Nothing is more terrifying than looking deeply into human conscience, says Victor Hugo in “Les Misérables.” “Nowhere can the mind’s eye find anything more dazzling or darker . . . nothing more awe-inspiring, more complex, more mysterious or more infinite,” he warns us. He is plumbing the depths of the torturous choice his hero Jean Valjean must make when he learns that an innocent man is about to be convicted in his place. Should he follow his conscience and ruin his life—or stay silent and live free?
Knowing from Hugo how savage and difficult conscience can be, I heartily applaud Senator Jeff Flake, who yesterday made a similarly tough personal choice, announcing that he would not seek re-election in 2018. Giving up such high-ranking public office seems to be the last thing politicians can conceive of doing. In making such a decision and in explaining it in such a straightforward way, Flake also spells out the challenge and meaning of conscience.
The obvious practical result of Flake’s decision to freely walk away from the perks and prestige of the Senate is analogous to Valjean’s losing all his dignity as generous CEO and town mayor. Admitting his true identity would condemn Valjean to both life at hard labor and public disgrace. Yet doing the morally right thing would save his soul. So he realizes that his decision ― a nearly impossible one ― embodies an ironic disjuncture between God’s wishes and human understanding.
Jeff Flake certainly knew how people would react, yet he didn’t flinch from the essential, moral implications of his decision: “Acting on conscience and principle is the manner in which we express our moral selves, and as such, loyalty to conscience and principle should supersede loyalty to any man or party.”
As a Democrat living on the east coast, I hadn’t heard of Jeff Flake until I read the September Atlantic piece labeled “Is Jeff Flake Too Nice for the Senate?” Impressed with Flake’s decency and civility, I didn’t question the adjective “nice.” Yet given his brave stance for his principles, “nice” is not the word. How about one of these: Courageous. Strong. Honorable. We very nearly need Victor Hugo’s poetic voice and powerful metaphors to adequately convey the difficulty, determination and fortitude inherent in Flake’s moral stance. “Painful fate! He could enter holiness in God’s eyes only by returning to infamy in other people’s!” Infamy for Valjean; lots of derision and, yes, wondrous praise for Flake.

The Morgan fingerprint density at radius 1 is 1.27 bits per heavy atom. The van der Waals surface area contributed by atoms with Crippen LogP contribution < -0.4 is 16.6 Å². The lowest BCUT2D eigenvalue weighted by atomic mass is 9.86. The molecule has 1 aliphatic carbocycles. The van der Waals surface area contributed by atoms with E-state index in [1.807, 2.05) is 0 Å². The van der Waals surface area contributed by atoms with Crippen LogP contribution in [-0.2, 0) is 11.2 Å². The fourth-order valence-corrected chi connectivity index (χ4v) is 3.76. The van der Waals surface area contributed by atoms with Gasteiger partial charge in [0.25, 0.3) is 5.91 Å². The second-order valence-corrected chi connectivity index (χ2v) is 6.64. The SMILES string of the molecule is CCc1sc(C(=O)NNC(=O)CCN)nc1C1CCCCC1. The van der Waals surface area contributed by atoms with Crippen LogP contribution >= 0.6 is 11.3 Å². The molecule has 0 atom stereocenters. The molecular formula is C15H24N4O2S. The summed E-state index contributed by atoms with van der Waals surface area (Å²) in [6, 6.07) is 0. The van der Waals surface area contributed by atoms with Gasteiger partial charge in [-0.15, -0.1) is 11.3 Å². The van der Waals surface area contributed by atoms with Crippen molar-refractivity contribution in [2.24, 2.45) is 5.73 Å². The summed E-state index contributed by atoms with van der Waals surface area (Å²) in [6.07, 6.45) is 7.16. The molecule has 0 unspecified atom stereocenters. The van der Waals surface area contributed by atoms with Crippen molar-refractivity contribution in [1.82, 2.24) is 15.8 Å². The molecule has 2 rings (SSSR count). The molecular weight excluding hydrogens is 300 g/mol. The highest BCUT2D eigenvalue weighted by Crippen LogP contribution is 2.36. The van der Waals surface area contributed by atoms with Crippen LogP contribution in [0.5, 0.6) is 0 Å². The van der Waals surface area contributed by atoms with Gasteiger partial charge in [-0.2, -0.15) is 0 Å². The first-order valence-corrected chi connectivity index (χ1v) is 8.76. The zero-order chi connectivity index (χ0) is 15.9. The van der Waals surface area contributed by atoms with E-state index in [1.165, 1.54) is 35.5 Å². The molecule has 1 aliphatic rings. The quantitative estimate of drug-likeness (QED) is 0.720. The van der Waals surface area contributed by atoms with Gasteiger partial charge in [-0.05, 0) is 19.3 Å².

Jeff Flake didn’t shrink from acknowledging essential virtues that lately have seemed far from many politicians’ vocabulary as well as from their actions. He stressed honor and duty: “If I have been critical, it is because I believe it is my obligation to do so. And, as a matter of duty and conscience, the notion that one should stay silent ― and as the norms and values that keep America strong are undermined and as the alliances and agreements that ensure the stability of the entire world are routinely threatened by the level of thought that goes into 140 characters ― the notion that we should say or do nothing in the face of such mercurial behavior is ahistoric and, I believe, profoundly misguided.”
“Our strength comes from our values,” Flake said. And our values depend on our consciences. Victor Hugo, who spent his life seeking to understand why we are here, revealed in his “Thoughts on God” conscience’s divinity:
“Conscience is the internal moral solar spectrum. Sun lights the body. God lights the mind. It’s as though a sort of God’s moon exists deep in every human brain.”
I dare to hope that Senator Jeff Flake’s courageous announcement will awaken more American consciences.